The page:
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Wednesday, June 27, 2007 07:05 am

Man talk

At their core, they’re all basically idiots

Untitled Document It’s a perfect night for a ballgame, and I’ve lucked into box seats only five rows behind the Sox dugout. The young couple to my left is discussing his annual night out with the boys, 10 hours’ worth, and yet he cannot recall a thing that was done or said. She’s more irked than angry when she says what has been said a million times before by wives and girlfriends young and old: “Ten hours and no one said anything?”
He is innocent of any wrongdoing — he was the designated driver and did not drink. His stomach still hurts from last night’s laughing, but he cannot recall a word that was said.

Across town, three extraordinary men are attending their 50-year high-school reunion. When Walter “Skywalker” Johnson was in second grade, he stood at the front of the class and had only to spell the word “banana” correctly to defeat Mary O’Brien and become the first boy to win the second-grade spell-off in the 80-year history of St. Anne’s Grade School. Walter was smart, very smart; he could spell “banana” and throw in “apricot” for good measure if he wanted. He spelled it “b-o-o-g-e-r.”
“Banana!” said Sister Mary Serene, and she punctuated it with a ruler slapping into her palm. “B-o-o-g-e-r,” Skywalker repeated. “Booger.”
It was the funniest thing that had ever happened up to that time in world history, and Jimmy “Ponyboy” Poindexter screamed out a window-shaking laugh and wet his pants. There’s nothing unusual in a 7-year-old’s laughing so hard that it causes an accident — but it was very unusual that a 7-year-old would find pride in it and jump to his feet and say out loud, “Look, look here — I wet my pants!”
Billy “Shakes” Sorenson fell from his desk, rolled into a ball, rolled out the door, rolled down the hallway, and rolled into Sister Mary Hyacinth’s fifth-grade class, where, between uncontrollable laughs, he said, “Booger! Wet pants!” 51 times — before two fifth-grade boys were instructed to throw him headfirst into the detention room, where he joined Skywalker and Ponyboy. From that day on, the three were inseparable; they spent the next 12 years running against the wind and winning more than they lost. On the day they graduated from high school, they removed the two loose boards from the fence surrounding the abandoned warehouse, went inside, down to the basement, to the secret closet they’d discovered when they were 10. They took the secret jackknife from the secret pouch and renewed the secret “blood brothers” vows they’d made eight years before.
They would always be partners; they would always be together — but at summer’s end they went their separate ways. Snakes joined the Army, left his right arm in Vietnam, spent five years in a Turkish prison, built South American shopping centers, ran for president of Peru, lost a disputed election, and paid the Russians $22 million to take him into space. He has but one eye; he lost the other in a poker game. Skywalker attended Stanford University until he earned all the doctorates they had to offer, until he knew everything three times — until they made him a professor. Then, in 1967, he became a Jesuit priest. The Vatican drafted him while he was still in the seminary. He spent 16 years hidden away in dusty archives, quit the priesthood after the church refused to make him pope, seduced Sophia Loren on the day she married Carlo Ponti, and played himself in The Da Vinci Code movie. He recently bought $1.2 billion worth of rainforest — so that it might stay pristine and save the world.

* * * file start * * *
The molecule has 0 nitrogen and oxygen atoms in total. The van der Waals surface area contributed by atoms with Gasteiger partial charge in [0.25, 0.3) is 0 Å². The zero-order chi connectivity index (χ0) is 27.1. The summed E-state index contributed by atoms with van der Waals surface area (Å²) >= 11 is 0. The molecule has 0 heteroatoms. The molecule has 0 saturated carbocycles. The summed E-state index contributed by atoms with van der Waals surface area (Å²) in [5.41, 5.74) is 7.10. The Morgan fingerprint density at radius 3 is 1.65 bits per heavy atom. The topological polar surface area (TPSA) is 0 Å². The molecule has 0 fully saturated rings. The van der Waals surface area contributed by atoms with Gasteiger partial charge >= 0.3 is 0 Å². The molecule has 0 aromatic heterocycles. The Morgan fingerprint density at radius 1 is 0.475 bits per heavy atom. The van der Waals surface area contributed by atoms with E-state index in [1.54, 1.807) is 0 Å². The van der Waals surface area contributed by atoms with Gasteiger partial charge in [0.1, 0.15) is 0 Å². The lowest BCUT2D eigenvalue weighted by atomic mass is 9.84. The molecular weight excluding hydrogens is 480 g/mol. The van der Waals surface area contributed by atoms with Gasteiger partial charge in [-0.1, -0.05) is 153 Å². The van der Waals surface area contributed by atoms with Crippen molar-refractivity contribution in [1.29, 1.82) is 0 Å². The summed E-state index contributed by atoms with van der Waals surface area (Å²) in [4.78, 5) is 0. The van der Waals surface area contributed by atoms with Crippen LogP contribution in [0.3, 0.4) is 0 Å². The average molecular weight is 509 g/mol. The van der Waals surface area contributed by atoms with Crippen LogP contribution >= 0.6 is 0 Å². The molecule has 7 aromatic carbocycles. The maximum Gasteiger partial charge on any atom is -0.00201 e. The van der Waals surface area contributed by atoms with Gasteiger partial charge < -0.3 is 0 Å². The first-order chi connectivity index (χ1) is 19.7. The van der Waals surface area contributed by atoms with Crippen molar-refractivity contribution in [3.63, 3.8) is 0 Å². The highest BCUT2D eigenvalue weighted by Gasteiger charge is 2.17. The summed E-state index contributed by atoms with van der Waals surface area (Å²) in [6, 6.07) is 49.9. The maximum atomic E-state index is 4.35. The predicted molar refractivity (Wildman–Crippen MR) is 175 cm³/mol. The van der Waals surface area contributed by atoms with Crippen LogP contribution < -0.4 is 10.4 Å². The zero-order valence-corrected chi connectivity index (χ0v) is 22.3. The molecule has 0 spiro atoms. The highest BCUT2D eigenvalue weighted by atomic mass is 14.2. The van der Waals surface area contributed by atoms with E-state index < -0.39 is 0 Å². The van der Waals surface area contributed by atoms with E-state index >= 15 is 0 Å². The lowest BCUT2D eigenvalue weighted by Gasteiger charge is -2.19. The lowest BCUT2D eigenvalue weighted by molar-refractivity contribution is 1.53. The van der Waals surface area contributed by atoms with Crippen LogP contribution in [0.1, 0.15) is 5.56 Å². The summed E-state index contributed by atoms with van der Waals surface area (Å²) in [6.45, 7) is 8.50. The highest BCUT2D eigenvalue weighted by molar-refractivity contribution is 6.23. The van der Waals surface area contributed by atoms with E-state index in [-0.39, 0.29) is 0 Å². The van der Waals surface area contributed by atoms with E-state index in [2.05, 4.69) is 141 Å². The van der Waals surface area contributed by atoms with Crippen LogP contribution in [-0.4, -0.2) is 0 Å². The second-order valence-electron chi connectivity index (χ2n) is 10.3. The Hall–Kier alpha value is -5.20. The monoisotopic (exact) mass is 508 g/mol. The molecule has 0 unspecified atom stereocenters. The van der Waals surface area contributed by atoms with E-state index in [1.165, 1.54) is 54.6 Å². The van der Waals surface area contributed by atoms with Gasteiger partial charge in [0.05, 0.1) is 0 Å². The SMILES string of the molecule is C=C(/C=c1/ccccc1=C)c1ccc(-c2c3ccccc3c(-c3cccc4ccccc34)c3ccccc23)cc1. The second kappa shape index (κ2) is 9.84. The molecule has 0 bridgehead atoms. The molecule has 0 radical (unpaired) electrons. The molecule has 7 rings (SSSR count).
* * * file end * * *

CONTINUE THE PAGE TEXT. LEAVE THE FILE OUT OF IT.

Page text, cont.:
Ponyboy drifted the high plains for a while; then, in the mid-’60s, while doing peyote with a mule deer, he saw God and invented the pizza wheel. He used the pizza-wheel money to attend Harvard Medical School. He graduated with honors, wrote “Margaritaville as a favor to Jimmy Buffett, and founded Doctors Without Borders. He was the venture capitalist behind Microsoft. He’s in training to join the ultimate-fighting circuit.
The reunion. What stories they will tell, these men of high adventure, these men who have changed the world and will change it again, these men better than us? But nothing is said but half-grins as they see each after half a century, not a word spoken until after the waitress leaves the drinks, and then: William B. Sorenson (cosmonaut-politician): “How ’bout dem Bears!”
James R. Poindexter (doctor-philanthropist): “Check the ass on that waitress.”
Walter L. Johnson (professor-priest), after a 30-second hesitation: “Booger! B-o-o-g-e-r.”
Ten hours later, just after Skywalker has said “b-o-o-g-e-r” for the 400th time and Ponyboy has wet his pants and Snakes has rolled into the ladies’ room, they call it a night.


“All men are idiots!” said the young wife to my left.
Her husband thought it prudent not to correct her.
Contact Doug Bybee Sr. at dougbybee@sbcglobal.net.
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